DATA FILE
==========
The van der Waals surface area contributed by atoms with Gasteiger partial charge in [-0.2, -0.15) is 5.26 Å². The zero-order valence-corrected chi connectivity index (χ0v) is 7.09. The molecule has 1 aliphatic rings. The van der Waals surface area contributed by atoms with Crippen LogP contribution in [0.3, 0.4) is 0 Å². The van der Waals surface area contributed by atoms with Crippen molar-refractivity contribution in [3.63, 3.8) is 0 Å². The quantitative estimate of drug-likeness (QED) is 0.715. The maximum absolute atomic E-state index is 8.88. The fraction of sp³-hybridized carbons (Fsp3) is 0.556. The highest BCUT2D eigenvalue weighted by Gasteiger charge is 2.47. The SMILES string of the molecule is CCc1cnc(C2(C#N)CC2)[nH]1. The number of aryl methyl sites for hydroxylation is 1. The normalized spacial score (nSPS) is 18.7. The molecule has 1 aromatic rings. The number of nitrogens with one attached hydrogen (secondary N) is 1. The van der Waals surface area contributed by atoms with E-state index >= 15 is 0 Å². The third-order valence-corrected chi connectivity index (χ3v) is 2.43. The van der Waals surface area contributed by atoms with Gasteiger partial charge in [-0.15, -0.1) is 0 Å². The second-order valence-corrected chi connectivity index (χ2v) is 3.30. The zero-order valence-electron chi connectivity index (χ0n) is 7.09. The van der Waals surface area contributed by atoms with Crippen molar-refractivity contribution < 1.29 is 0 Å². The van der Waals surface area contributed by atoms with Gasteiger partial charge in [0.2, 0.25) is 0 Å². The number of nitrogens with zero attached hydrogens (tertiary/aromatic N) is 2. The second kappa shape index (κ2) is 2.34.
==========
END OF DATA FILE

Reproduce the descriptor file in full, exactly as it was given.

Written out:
The van der Waals surface area contributed by atoms with Gasteiger partial charge in [-0.2, -0.15) is 5.26 Å². The zero-order valence-corrected chi connectivity index (χ0v) is 7.09. The molecule has 1 aliphatic rings. The van der Waals surface area contributed by atoms with Crippen LogP contribution in [0.3, 0.4) is 0 Å². The van der Waals surface area contributed by atoms with Crippen molar-refractivity contribution in [3.63, 3.8) is 0 Å². The quantitative estimate of drug-likeness (QED) is 0.715. The maximum absolute atomic E-state index is 8.88. The fraction of sp³-hybridized carbons (Fsp3) is 0.556. The highest BCUT2D eigenvalue weighted by Gasteiger charge is 2.47. The SMILES string of the molecule is CCc1cnc(C2(C#N)CC2)[nH]1. The number of aryl methyl sites for hydroxylation is 1. The normalized spacial score (nSPS) is 18.7. The molecule has 1 aromatic rings. The number of nitrogens with one attached hydrogen (secondary N) is 1. The van der Waals surface area contributed by atoms with E-state index >= 15 is 0 Å². The third-order valence-corrected chi connectivity index (χ3v) is 2.43. The van der Waals surface area contributed by atoms with Gasteiger partial charge in [-0.15, -0.1) is 0 Å². The second-order valence-corrected chi connectivity index (χ2v) is 3.30. The zero-order valence-electron chi connectivity index (χ0n) is 7.09. The van der Waals surface area contributed by atoms with Crippen molar-refractivity contribution < 1.29 is 0 Å². The van der Waals surface area contributed by atoms with Gasteiger partial charge in [0.2, 0.25) is 0 Å². The number of nitrogens with zero attached hydrogens (tertiary/aromatic N) is 2. The second kappa shape index (κ2) is 2.34.